Let’s Talk About Period Poverty

Every girl should have access to feminine hygiene products at school, without concern for cost.

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Katelyn Diehl

Period poverty is known as the lack of access that women have to feminine products because they can’t afford them. The sensitive subject is often avoided leaving many women and girls uneducated and in need of basic necessities .

Avery E. Layton, Reporter

Most girls have experienced the panic of their period sneaking up on them while they are at school and not being prepared. But not every school has the resources to help. 

As a female student at Dallastown High School, I do consider myself lucky in the fact that our school provides feminine hygiene products in the nurse’s office. But I know that many other girls around the world aren’t as lucky and it’s time that we brought awareness to that so we can start to make change.  

According to the University of Michigan, “period poverty” refers to the prevalent phenomena of being unable to afford products such as pads, tampons, or liners to manage menstrual bleeding. But due to the stigma surrounding women and their periods, it’s a problem that is often left unspoken about. 

According to CNN, 1 in 5 girls are unable to afford basic period products, and 1 in 4 girls are forced to miss school due to period poverty. 

Because girls in impoverished areas can’t afford pads and tampons, they are missing out on school and their education is suffering due to uncontrollable factors. 

The biggest reason why schools should provide menstrual products is the simple fact that they are necessary for girls to get through life. 

Products like pads and tampons are necessary for girls who can’t control when or where they get their periods. School’s can provide toilet paper, it would only make sense that they would provide pads at the very least as well. 

No girl should ever have to miss school, putting her education at stake, simply because she can’t offer the overpriced products needed to get through the day as her body goes through something out of her control.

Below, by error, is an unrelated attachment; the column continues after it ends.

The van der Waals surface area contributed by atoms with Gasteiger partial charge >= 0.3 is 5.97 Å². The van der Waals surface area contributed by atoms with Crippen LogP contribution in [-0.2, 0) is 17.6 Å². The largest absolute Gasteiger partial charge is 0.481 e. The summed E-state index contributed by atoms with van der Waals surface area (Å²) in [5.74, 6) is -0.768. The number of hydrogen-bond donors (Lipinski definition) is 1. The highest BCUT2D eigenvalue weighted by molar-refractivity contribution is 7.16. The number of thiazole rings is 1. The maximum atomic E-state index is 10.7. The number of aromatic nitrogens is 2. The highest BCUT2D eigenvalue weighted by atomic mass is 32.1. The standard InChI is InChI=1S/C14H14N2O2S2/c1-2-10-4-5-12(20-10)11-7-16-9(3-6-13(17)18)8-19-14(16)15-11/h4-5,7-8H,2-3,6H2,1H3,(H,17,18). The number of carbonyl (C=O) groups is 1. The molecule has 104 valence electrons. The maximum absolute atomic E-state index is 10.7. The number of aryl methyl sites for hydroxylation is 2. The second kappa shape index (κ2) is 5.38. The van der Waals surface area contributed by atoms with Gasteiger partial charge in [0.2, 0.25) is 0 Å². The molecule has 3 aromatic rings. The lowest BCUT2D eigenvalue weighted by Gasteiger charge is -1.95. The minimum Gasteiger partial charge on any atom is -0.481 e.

According to CNN New York City provides public schools with period products, and while that is a great stride towards progress, the world still has a long way to go. 

GLI created and placed baskets of feminine products in the women’s bathroom for those in need. (Makayla Calaman )

Last year Dallastown’s Girls Learn International club provided period products in the girls bathroom in the English hallway.

They relied on donations to keep the program running. Eventually, the supplies and the donations ran out.

While that was a right step in the direction, it shouldn’t be on school clubs to provide sanitary products, it should be the job of the school. 

So what can we do to help this process move along? 

To start, we can remove the stigma around periods. Menstruation is a natural part of girls’ biology and it’s nothing to be ashamed of. 

When we view talk surrounding periods as uncomfortable, then it stops us from having important conversations about the real issue: how that time of the month can cause a lot of problems for girls dealing with period poverty.

Having conversations can hold a lot of power when it comes to educating and spreading awareness towards a cause.

Conversations allow us to take steps towards providing necessary products for girls so they can succeed without having to worry about their period getting in the way. 

Every girl has the right to a successful education, and no girl should be deprived of that because of obstacles they can’t avoid.